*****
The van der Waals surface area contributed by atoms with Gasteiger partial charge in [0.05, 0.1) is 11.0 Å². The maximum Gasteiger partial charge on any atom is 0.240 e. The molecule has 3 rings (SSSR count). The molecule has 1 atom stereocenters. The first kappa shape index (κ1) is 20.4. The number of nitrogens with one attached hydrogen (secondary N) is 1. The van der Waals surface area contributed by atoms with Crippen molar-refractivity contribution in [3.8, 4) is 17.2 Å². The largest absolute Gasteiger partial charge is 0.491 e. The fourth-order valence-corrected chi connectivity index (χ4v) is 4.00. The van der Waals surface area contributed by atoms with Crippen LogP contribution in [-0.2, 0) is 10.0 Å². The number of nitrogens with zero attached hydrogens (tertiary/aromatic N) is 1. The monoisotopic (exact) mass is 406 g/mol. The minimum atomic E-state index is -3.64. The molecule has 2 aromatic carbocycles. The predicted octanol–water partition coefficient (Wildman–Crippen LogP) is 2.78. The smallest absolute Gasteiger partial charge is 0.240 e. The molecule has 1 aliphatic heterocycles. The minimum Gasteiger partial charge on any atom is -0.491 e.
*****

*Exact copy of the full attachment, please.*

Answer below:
The van der Waals surface area contributed by atoms with Gasteiger partial charge in [0.05, 0.1) is 11.0 Å². The maximum Gasteiger partial charge on any atom is 0.240 e. The molecule has 3 rings (SSSR count). The molecule has 1 atom stereocenters. The first kappa shape index (κ1) is 20.4. The number of nitrogens with one attached hydrogen (secondary N) is 1. The van der Waals surface area contributed by atoms with Crippen molar-refractivity contribution in [3.8, 4) is 17.2 Å². The largest absolute Gasteiger partial charge is 0.491 e. The fourth-order valence-corrected chi connectivity index (χ4v) is 4.00. The van der Waals surface area contributed by atoms with Crippen LogP contribution in [-0.2, 0) is 10.0 Å². The number of nitrogens with zero attached hydrogens (tertiary/aromatic N) is 1. The monoisotopic (exact) mass is 406 g/mol. The minimum atomic E-state index is -3.64. The molecule has 2 aromatic carbocycles. The predicted octanol–water partition coefficient (Wildman–Crippen LogP) is 2.78. The smallest absolute Gasteiger partial charge is 0.240 e. The molecule has 1 aliphatic heterocycles. The minimum Gasteiger partial charge on any atom is -0.491 e.